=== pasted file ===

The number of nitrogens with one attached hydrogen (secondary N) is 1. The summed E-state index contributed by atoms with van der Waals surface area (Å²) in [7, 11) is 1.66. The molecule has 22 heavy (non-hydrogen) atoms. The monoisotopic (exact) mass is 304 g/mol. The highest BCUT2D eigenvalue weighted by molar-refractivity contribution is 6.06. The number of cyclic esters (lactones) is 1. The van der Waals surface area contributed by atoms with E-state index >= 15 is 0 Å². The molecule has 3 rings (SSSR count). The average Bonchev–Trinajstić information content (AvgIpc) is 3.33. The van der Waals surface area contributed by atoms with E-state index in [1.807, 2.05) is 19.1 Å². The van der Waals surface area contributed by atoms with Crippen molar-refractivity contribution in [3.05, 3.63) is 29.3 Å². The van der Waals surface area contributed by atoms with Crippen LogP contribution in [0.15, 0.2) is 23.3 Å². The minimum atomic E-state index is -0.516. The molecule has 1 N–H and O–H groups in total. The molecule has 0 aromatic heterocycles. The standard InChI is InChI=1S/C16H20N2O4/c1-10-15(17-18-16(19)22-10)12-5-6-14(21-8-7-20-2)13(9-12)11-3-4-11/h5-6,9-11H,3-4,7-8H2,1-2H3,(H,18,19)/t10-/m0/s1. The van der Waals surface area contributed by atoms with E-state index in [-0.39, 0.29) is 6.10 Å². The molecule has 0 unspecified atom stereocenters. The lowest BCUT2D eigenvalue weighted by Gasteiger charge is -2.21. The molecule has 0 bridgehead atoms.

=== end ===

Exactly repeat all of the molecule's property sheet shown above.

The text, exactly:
The number of nitrogens with one attached hydrogen (secondary N) is 1. The summed E-state index contributed by atoms with van der Waals surface area (Å²) in [7, 11) is 1.66. The molecule has 22 heavy (non-hydrogen) atoms. The monoisotopic (exact) mass is 304 g/mol. The highest BCUT2D eigenvalue weighted by molar-refractivity contribution is 6.06. The number of cyclic esters (lactones) is 1. The van der Waals surface area contributed by atoms with E-state index >= 15 is 0 Å². The molecule has 3 rings (SSSR count). The average Bonchev–Trinajstić information content (AvgIpc) is 3.33. The van der Waals surface area contributed by atoms with E-state index in [1.807, 2.05) is 19.1 Å². The van der Waals surface area contributed by atoms with Crippen molar-refractivity contribution in [3.05, 3.63) is 29.3 Å². The van der Waals surface area contributed by atoms with Crippen LogP contribution in [0.15, 0.2) is 23.3 Å². The minimum atomic E-state index is -0.516. The molecule has 1 N–H and O–H groups in total. The molecule has 0 aromatic heterocycles. The standard InChI is InChI=1S/C16H20N2O4/c1-10-15(17-18-16(19)22-10)12-5-6-14(21-8-7-20-2)13(9-12)11-3-4-11/h5-6,9-11H,3-4,7-8H2,1-2H3,(H,18,19)/t10-/m0/s1. The van der Waals surface area contributed by atoms with E-state index in [-0.39, 0.29) is 6.10 Å². The molecule has 0 unspecified atom stereocenters. The lowest BCUT2D eigenvalue weighted by Gasteiger charge is -2.21. The molecule has 0 bridgehead atoms.